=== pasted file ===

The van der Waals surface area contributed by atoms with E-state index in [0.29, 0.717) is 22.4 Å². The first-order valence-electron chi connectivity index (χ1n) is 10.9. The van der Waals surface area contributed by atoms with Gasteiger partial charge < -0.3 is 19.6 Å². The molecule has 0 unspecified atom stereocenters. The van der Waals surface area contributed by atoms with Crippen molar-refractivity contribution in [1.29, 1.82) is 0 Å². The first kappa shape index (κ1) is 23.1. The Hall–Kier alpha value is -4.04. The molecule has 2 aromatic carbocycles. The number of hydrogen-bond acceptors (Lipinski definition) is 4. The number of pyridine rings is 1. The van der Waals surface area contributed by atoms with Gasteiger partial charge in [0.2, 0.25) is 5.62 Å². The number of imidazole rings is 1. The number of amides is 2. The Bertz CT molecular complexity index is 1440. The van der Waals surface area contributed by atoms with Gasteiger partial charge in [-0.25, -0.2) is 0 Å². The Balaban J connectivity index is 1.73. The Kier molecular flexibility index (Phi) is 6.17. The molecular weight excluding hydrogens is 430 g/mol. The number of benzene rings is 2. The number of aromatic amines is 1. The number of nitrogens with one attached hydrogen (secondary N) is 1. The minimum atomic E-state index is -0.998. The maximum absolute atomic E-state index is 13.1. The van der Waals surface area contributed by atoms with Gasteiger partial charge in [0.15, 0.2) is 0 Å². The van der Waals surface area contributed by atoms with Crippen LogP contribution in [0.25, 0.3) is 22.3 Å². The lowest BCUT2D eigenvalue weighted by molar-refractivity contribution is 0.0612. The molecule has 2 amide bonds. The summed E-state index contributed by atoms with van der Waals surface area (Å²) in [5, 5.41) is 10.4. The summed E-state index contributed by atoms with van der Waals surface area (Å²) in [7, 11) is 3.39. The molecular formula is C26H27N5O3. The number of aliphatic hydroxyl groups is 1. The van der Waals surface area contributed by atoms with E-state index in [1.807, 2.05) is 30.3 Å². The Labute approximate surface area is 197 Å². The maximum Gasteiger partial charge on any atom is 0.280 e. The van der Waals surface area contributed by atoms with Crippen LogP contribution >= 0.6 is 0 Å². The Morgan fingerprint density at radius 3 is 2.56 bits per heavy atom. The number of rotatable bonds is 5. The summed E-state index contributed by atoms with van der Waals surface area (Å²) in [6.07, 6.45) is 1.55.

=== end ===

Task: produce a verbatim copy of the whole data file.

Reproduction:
The van der Waals surface area contributed by atoms with E-state index in [0.29, 0.717) is 22.4 Å². The first-order valence-electron chi connectivity index (χ1n) is 10.9. The van der Waals surface area contributed by atoms with Gasteiger partial charge < -0.3 is 19.6 Å². The molecule has 0 unspecified atom stereocenters. The van der Waals surface area contributed by atoms with Crippen molar-refractivity contribution in [1.29, 1.82) is 0 Å². The first kappa shape index (κ1) is 23.1. The Hall–Kier alpha value is -4.04. The molecule has 2 aromatic carbocycles. The number of hydrogen-bond acceptors (Lipinski definition) is 4. The number of pyridine rings is 1. The van der Waals surface area contributed by atoms with Gasteiger partial charge in [0.2, 0.25) is 5.62 Å². The number of imidazole rings is 1. The number of amides is 2. The Bertz CT molecular complexity index is 1440. The van der Waals surface area contributed by atoms with Gasteiger partial charge in [-0.25, -0.2) is 0 Å². The Balaban J connectivity index is 1.73. The Kier molecular flexibility index (Phi) is 6.17. The molecular weight excluding hydrogens is 430 g/mol. The number of benzene rings is 2. The number of aromatic amines is 1. The number of nitrogens with one attached hydrogen (secondary N) is 1. The minimum atomic E-state index is -0.998. The maximum absolute atomic E-state index is 13.1. The van der Waals surface area contributed by atoms with Gasteiger partial charge in [0.15, 0.2) is 0 Å². The van der Waals surface area contributed by atoms with Crippen LogP contribution in [0.25, 0.3) is 22.3 Å². The lowest BCUT2D eigenvalue weighted by molar-refractivity contribution is 0.0612. The molecule has 2 amide bonds. The summed E-state index contributed by atoms with van der Waals surface area (Å²) in [5, 5.41) is 10.4. The summed E-state index contributed by atoms with van der Waals surface area (Å²) in [7, 11) is 3.39. The molecular formula is C26H27N5O3. The number of aliphatic hydroxyl groups is 1. The van der Waals surface area contributed by atoms with E-state index in [1.807, 2.05) is 30.3 Å². The Labute approximate surface area is 197 Å². The maximum Gasteiger partial charge on any atom is 0.280 e. The van der Waals surface area contributed by atoms with Crippen LogP contribution >= 0.6 is 0 Å². The Morgan fingerprint density at radius 3 is 2.56 bits per heavy atom. The number of rotatable bonds is 5. The summed E-state index contributed by atoms with van der Waals surface area (Å²) in [6.07, 6.45) is 1.55.